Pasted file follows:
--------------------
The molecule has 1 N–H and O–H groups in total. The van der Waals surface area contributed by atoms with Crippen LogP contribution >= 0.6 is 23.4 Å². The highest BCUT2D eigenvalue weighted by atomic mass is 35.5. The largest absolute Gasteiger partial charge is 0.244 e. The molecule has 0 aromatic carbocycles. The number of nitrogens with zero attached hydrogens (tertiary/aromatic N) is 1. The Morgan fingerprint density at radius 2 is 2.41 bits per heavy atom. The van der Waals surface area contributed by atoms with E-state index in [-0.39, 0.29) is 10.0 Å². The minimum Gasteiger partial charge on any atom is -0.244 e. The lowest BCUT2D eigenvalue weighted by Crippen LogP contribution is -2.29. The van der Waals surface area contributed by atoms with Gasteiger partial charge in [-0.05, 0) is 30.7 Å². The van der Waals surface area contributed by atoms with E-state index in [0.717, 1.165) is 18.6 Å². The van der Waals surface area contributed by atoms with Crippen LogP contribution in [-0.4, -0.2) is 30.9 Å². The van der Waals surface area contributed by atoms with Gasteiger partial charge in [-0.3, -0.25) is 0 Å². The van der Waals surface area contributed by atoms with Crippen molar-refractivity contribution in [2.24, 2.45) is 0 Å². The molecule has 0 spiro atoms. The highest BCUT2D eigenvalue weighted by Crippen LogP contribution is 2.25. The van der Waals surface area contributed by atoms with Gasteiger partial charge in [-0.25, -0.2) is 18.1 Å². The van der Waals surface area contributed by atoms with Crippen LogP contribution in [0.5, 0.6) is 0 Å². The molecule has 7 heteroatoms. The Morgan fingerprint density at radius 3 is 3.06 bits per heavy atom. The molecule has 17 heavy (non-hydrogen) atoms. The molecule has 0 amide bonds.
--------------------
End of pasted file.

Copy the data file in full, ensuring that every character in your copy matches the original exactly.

The molecule has 1 N–H and O–H groups in total. The van der Waals surface area contributed by atoms with Crippen LogP contribution >= 0.6 is 23.4 Å². The highest BCUT2D eigenvalue weighted by atomic mass is 35.5. The largest absolute Gasteiger partial charge is 0.244 e. The molecule has 0 aromatic carbocycles. The number of nitrogens with zero attached hydrogens (tertiary/aromatic N) is 1. The Morgan fingerprint density at radius 2 is 2.41 bits per heavy atom. The van der Waals surface area contributed by atoms with E-state index in [-0.39, 0.29) is 10.0 Å². The minimum Gasteiger partial charge on any atom is -0.244 e. The lowest BCUT2D eigenvalue weighted by Crippen LogP contribution is -2.29. The van der Waals surface area contributed by atoms with Gasteiger partial charge in [-0.05, 0) is 30.7 Å². The van der Waals surface area contributed by atoms with E-state index in [0.717, 1.165) is 18.6 Å². The van der Waals surface area contributed by atoms with Crippen LogP contribution in [-0.4, -0.2) is 30.9 Å². The van der Waals surface area contributed by atoms with Gasteiger partial charge in [-0.3, -0.25) is 0 Å². The van der Waals surface area contributed by atoms with Crippen molar-refractivity contribution in [2.24, 2.45) is 0 Å². The molecule has 0 spiro atoms. The highest BCUT2D eigenvalue weighted by Crippen LogP contribution is 2.25. The van der Waals surface area contributed by atoms with Gasteiger partial charge in [-0.25, -0.2) is 18.1 Å². The van der Waals surface area contributed by atoms with Crippen LogP contribution in [0.5, 0.6) is 0 Å². The molecule has 7 heteroatoms. The Morgan fingerprint density at radius 3 is 3.06 bits per heavy atom. The molecule has 17 heavy (non-hydrogen) atoms. The molecule has 0 amide bonds.